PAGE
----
You Are Not a Bad Teacher If Your Lessons Look Like This

Guest Writer: Isabell Gaylord


As a teacher, you have a responsibility to inspire your students. If your students are bored, it makes your job that much harder. For decades, educators have been trying new techniques to get students excited about learning. Explore the following ways to keep your lessons interesting and your students engaged. 

Relate the material to your students’ lives

Relate your teaching topics to their lives and give them concrete examples to show how they are relevant. When they understand the relevance to their own lives, they will naturally be more engaged. If they’re always asking you why they need to learn something and you just say “because,” it is not a good enough answer. 

Students will always respond more if it is something they can relate to. For example, read them a dilemma and have them write a short response about what they’d do in a certain situation. 

One Sticky Situation, for example, is about a young girl who receives a group text with mean photos of her friend. Your students will probably have a lot to say because they are exposed to similar situations in real life.  

Aim for interactivity

The traditional style of teaching where you stand in front of a class and present a lesson has its limitations. It is much better if you can interact with students and there are some free tools you can use to collaborate on projects and assignments. 

Edmodo is one of the most popular free education tools. It has many features, including functions to enable collaboration, share content, and even get parents involved. Vyew, a collaborative whiteboard, allows you to upload images, write over them, discuss them and more. 

Use a variety of materials

Books, speeches, music, and videos are just some of the materials you can use as a teacher to make your lessons more interesting. Students are all unique and learn in different ways. They will respond to some materials more than others. 

For writing help, they may respond to something like having to keep a gratitude journal. If you show them a video, make sure they do it in a directed way. Tell them why you are showing it to them and give them a question paper to answer. 

Introduce games

If you want to keep students engaged, introduce games into your classroom. For a simple game to test memory and writing skills, gather some objects and lay them out on a desk. Show them to all the students and then cover them after one minute. 

The students must write down as many items as they can on a piece of paper. Creating a PowerPoint Jeopardy game relevant to the content you’re teaching can be fun for students. A popular game that is being used in many classrooms is Minecraft. is an education dedicated site with resources. 

Flip your lessons

Many teachers are successfully using the concept that children learn new information at home and then use the time in class to reinforce new concepts and do critical thinking activities. 

Students can work at their own pace and then engage in more meaningful ways when they are in the classroom. When students have to write essays, reading essay writing service reviews may help. 

Change venues

Go on a field trip, or take learning outdoors. When you try something different, you break any ruts and your students are likely to respond positively. If you’re teaching them something that they can see outdoors, moving your class outside is a simple strategy that immediately makes students feel more relaxed and yet more engaged.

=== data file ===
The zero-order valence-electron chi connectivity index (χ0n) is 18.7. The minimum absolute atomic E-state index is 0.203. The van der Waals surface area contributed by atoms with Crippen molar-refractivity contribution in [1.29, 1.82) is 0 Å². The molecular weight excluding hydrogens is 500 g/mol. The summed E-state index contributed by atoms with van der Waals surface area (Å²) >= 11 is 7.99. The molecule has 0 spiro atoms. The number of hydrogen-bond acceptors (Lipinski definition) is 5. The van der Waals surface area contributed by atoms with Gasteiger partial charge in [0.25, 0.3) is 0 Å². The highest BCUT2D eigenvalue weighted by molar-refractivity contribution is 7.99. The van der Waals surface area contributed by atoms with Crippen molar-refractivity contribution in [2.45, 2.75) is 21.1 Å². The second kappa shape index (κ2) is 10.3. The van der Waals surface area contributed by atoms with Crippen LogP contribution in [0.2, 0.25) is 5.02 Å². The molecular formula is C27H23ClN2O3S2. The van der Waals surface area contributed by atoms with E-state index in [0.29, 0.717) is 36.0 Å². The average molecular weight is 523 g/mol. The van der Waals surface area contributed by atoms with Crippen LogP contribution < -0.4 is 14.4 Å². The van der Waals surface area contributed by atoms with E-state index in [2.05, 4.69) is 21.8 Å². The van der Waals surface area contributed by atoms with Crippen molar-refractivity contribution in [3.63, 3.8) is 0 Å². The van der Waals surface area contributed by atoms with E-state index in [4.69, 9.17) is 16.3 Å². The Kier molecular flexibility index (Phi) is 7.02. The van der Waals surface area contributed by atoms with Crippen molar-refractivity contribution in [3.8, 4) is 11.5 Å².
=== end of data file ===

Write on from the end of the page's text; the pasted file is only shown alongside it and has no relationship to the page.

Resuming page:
Allow yourself to have some fun

To be an effective teacher, you need to be firm but that doesn’t mean you can’t have fun in the classroom. Being a little more relaxed yourself and open to having fun helps you to build a good relationship with your students. 

They are more receptive to learning from someone they like. If you regularly use sarcasm, make students feel stupid for asking questions and don’t ever let your guard down, they are unlikely to open up to you. 

Offer your students choices

Be accommodating to the idea that your students may have different learning styles and interests to your own. The choice is often a powerful motivator. Give your students choices and it helps to foster their independence and interest. 

When you’re planning an activity, think about different options that give students a choice. At the end of the activity, you could ask students whether they felt they made the right choice and what they learned from it. 

A final word

You may feel a little daunted about what it takes to make your lessons engaging. However, the more thought you put into it, the easier it becomes. A well-planned week of stimulating lessons can make all the difference to your students and you.


Isabell Gaylord who writes Reviews is good at journalism sphere and a lot of people find her articles helpful. She contributes to publishing a lot and her essays are referred to self-improvement, writing, blogging, inspiration. Find Isabell on Twitter.

I am, once again, partnering with Angela Watson to help promote her 40-Hour Teacher Workweek Club. It’s an online professional development program that has already helped more than 32,000 teachers take control of their time and stay focused on what matters most. The next cohort is starting this summer, and the Club has been updated to cover emerging best practices for the changes ahead. Click here to receive a reminder email to sign up for Early Bird Access on June 8.

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